• Quantitative survey combines the anthropometric survey following the SMART methodology and a Risk Factor Survey. The population-based sample of approximately 500-600 households allows to establish reliable prevalence figures for selected indicators as well as to study statistical associations between child’s nutritional status and these indicators. Together with inputs from the qualitative inquiry, this data allows to design local pathways of undernutrition, highlighting potential different differences between various nutritional outcomes.
  • Synthesis of results consists of a triangulation of all data collected over the course of study and a successive categorisation of risk factors based on their likely contribution to the incidence of malnutrition in the zone of study. This phase is sealed with a final technical workshop, during which all available evidence is reviewed and recommendations for future programming are outlined.

  • Resources needed

    The price of the whole Link NCA depends on the research protocol and local prices in a country, in which it is implemented. On average, it can cost approximately €90,000. The price includes all costs related to the data collection for both the qualitative and quantitative components, including the technical support to analysts in order to ensure the highest quality of the study.


    The key output of the Link NCA exercise is a final report, detailing risk factors relative to the zone of study, supported by both the qualitative and quantitative evidence. In addition, following a consultation with communities and technical experts, the Link NCA final report also outlines and prioritises recommendations for future programming. It is highly recommended to follow this analysis process with a design of the action plan and/or project proposal based on the Link NCA study findings in order to translate the research into meaningful interventions.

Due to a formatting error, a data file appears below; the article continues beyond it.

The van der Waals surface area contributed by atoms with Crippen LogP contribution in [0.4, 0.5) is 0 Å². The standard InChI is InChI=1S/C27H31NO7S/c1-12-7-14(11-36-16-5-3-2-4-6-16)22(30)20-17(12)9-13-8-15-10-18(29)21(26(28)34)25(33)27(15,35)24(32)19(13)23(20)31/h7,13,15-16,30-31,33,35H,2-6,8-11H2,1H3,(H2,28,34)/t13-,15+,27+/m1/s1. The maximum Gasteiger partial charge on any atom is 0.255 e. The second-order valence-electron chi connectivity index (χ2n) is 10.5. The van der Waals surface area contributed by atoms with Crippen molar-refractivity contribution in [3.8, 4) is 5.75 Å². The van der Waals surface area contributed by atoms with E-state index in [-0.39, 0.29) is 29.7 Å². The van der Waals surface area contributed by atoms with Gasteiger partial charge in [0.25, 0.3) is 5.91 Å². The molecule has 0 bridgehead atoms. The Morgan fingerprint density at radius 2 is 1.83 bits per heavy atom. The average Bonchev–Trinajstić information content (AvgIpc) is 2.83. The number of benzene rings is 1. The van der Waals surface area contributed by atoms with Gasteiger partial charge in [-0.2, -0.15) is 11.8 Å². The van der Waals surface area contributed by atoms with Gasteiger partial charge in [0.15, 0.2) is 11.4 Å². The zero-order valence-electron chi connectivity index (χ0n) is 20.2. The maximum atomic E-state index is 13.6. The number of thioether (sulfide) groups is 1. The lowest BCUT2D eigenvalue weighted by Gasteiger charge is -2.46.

The Link NCA study is a study of local causes of undernutrition and it is therefore most effective at a smaller scale, i.e. at the level of a (health) district. Larger zones can be considered, however, previous experience has shown that Link NCA studies covering larger zones, such as regions, yield less meaningful results unless they are replicated for each distinctive zone separately.


    Q: How is Link NCA different from other nutrition assessments or surveys, such as KAP, SQUEAC, SMART?

    A: The main objective of the Link NCA study is to identify and categorise risk factors of undernutrition in a given context. Very simply, it attempts to answer a question: “What is likely causing undernutrition in a study area?” On the other hand, SMART survey estimate the prevalence of undernutrition and therefore answer a question: “What percentage of children suffer from malnutrition” while coverage surveys, such as SQUEAC, estimate what percentage of children suffering from malnutrition are receiving treatment. Each assessment plays an important role in the project cycle of nutrition programmes around the world and should be used appropriately.